Want to try calçots in Barcelona? This specialist wood-grill restaurant fits the bill … if you can stand the smoke.
Calçots are one of the defining dishes of Catalan cuisine. Every winter, vast numbers of the leek-sized spring onions are grilled black over open flames before being served to bib-wearing hordes who strip them of their outer leaves. The tender centres are dipped into a romesco-like sauce called salvitxada that also features nyora peppers and nuts, then lowered into gaping maws across the country. Calçotadas are communal celebrations of the glorious green onion, usually involving rivers of unpretentious wine, grilled lamb and botifarra sausages.
They’re fun, messy and harder to find in stylish central Barcelona than out of town. As a result, I realized with a shock that my own Catalan children had never eaten a calçot. This is tantamount to cultural deprivation and so, with the end of the season approaching, I resolved to put matters right.
My wife and son were away so my daughter and I crossed the city in the Metro and emerged in Sants. In the streets around the city’s train station, calçots were being cooked over flaming grills and sold wrapped in newspaper to lucky residents. We weren’t eating outside, though; we headed to Can Manel (C/Galileu 85, 08028 Barcelona, Tel. (+34) 93 4090059. Closed Mondays; Lunchtimes only on Sun., Tues., Weds.).
There’s nothing sophisticated about it, I was delighted to discover. It’s very much a rural restaurant dropped into the city centre; the sort of place that pays its bills by catering for wedding receptions and family get-togethers. The decor, friendly service and menu are all old-fashioned in the best-possible sense.
Can Manel offers a calçotada menu for groups, featuring lots of grilled meat, but it isn’t cheap at €33 per person. My six-year-old is a good eater but unlikely to demolish a massive mixed grill so we ordered à la carte instead.
The calçots (€13.50) were as smoky and delicious as they should be, served on a terra cotta tile alongside a quality salvitxada sauce. We put our bibs on and tucked in; it wasn’t the same as a real outdoor calçotada in terms of finger-licking fun but it was still pretty good.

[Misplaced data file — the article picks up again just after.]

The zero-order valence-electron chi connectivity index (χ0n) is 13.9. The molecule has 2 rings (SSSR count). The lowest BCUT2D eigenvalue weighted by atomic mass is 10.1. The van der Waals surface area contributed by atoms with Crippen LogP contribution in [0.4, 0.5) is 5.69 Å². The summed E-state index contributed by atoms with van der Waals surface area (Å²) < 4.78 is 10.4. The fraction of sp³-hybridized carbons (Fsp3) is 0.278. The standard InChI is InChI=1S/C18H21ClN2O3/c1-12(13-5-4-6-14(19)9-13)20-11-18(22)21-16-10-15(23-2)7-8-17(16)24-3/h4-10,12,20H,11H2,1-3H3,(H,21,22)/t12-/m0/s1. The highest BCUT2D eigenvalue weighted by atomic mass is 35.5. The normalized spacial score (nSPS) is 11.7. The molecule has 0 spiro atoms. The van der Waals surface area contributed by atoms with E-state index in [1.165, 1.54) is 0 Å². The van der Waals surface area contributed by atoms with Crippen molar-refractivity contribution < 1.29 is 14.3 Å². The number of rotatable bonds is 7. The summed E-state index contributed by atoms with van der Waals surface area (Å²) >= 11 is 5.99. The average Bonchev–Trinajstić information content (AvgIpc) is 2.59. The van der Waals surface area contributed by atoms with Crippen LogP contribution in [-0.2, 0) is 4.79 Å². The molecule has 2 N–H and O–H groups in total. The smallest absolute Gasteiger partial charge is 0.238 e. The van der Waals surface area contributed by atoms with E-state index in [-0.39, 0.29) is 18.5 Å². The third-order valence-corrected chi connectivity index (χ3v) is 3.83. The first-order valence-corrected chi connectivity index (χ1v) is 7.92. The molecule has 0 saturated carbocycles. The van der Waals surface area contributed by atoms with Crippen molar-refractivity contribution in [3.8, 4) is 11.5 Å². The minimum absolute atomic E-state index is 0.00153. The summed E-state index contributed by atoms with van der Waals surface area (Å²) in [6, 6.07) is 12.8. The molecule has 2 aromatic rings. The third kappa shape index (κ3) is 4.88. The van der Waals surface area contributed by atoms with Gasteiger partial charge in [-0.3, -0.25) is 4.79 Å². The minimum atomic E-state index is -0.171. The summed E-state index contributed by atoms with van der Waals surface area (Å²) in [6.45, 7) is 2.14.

Local artichokes (€7.25) offered similar delights. The grilled snails (€13.50) were excellent and came with a powerful allioli dipping sauce that went off like a garlic grenade in the mouth.
To finish things off we shared a meaty botifarra sausage (€9.75).
We were both enjoying the meal tremendously. The food was good and my urban urchin was having fun eating with her fingers in a free-range kind of atmosphere.
But … there was a problem.
The grill at the entrance to the restaurant does its job superbly. The extraction system? Not so much.
Over the course of our meal the restaurant filled with woodsmoke, which didn’t bother me personally but it could easily spoil the experience for more sensitive diners. The smoke wasn’t subtle, either; you could have cured kippers in it. My advice: don’t wear your favourite clothes. If you have plans to go out afterwards, consider eating elsewhere, or at least ask for a seat upstairs. If, on the other hand, you don’t mind smelling like a burnt log when you leave, you’re likely to enjoy a no-frills feast.
Can Manel, like most traditional restaurants in Barcelona, isn’t especially cheap. You can expect to pay €25-€45 per person, but you get what you pay for: quality ingredients, cooked well. The smoke extraction is an issue but the food and service are not. If you want to try calçots in Barcelona without taking a train ride, Can Manel is a good choice.